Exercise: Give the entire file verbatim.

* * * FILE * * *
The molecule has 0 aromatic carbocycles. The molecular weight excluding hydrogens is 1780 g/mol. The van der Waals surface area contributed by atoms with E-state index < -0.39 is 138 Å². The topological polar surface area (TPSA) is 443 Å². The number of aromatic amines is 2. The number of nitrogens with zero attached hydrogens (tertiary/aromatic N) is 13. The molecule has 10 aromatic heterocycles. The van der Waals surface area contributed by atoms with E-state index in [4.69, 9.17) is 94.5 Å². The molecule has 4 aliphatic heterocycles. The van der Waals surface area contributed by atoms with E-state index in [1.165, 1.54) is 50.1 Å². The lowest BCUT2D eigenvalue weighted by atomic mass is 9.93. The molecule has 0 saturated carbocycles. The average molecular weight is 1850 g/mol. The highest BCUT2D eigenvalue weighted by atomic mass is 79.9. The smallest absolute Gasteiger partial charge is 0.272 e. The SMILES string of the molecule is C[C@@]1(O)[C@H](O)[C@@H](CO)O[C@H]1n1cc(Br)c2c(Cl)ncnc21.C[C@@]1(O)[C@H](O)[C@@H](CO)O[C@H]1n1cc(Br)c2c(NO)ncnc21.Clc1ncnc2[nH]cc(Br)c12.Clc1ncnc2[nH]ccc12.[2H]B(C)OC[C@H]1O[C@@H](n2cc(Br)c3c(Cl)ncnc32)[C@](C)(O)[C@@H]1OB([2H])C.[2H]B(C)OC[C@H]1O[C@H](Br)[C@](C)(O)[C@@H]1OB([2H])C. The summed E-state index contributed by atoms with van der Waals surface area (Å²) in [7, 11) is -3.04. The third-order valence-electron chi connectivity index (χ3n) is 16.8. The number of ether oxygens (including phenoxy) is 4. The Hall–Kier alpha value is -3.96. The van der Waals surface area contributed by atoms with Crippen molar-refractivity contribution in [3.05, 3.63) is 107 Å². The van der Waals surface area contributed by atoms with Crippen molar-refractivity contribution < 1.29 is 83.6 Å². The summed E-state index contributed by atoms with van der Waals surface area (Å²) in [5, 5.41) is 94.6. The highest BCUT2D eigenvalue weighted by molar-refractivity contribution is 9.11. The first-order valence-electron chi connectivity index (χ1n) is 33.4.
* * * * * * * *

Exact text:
The molecule has 0 aromatic carbocycles. The molecular weight excluding hydrogens is 1780 g/mol. The van der Waals surface area contributed by atoms with E-state index < -0.39 is 138 Å². The topological polar surface area (TPSA) is 443 Å². The number of aromatic amines is 2. The number of nitrogens with zero attached hydrogens (tertiary/aromatic N) is 13. The molecule has 10 aromatic heterocycles. The van der Waals surface area contributed by atoms with E-state index in [4.69, 9.17) is 94.5 Å². The molecule has 4 aliphatic heterocycles. The van der Waals surface area contributed by atoms with E-state index in [1.165, 1.54) is 50.1 Å². The lowest BCUT2D eigenvalue weighted by atomic mass is 9.93. The molecule has 0 saturated carbocycles. The average molecular weight is 1850 g/mol. The highest BCUT2D eigenvalue weighted by atomic mass is 79.9. The smallest absolute Gasteiger partial charge is 0.272 e. The SMILES string of the molecule is C[C@@]1(O)[C@H](O)[C@@H](CO)O[C@H]1n1cc(Br)c2c(Cl)ncnc21.C[C@@]1(O)[C@H](O)[C@@H](CO)O[C@H]1n1cc(Br)c2c(NO)ncnc21.Clc1ncnc2[nH]cc(Br)c12.Clc1ncnc2[nH]ccc12.[2H]B(C)OC[C@H]1O[C@@H](n2cc(Br)c3c(Cl)ncnc32)[C@](C)(O)[C@@H]1OB([2H])C.[2H]B(C)OC[C@H]1O[C@H](Br)[C@](C)(O)[C@@H]1OB([2H])C. The summed E-state index contributed by atoms with van der Waals surface area (Å²) in [7, 11) is -3.04. The third-order valence-electron chi connectivity index (χ3n) is 16.8. The number of ether oxygens (including phenoxy) is 4. The Hall–Kier alpha value is -3.96. The van der Waals surface area contributed by atoms with Crippen molar-refractivity contribution in [3.05, 3.63) is 107 Å². The van der Waals surface area contributed by atoms with Crippen molar-refractivity contribution < 1.29 is 83.6 Å². The summed E-state index contributed by atoms with van der Waals surface area (Å²) in [5, 5.41) is 94.6. The highest BCUT2D eigenvalue weighted by molar-refractivity contribution is 9.11. The first-order valence-electron chi connectivity index (χ1n) is 33.4.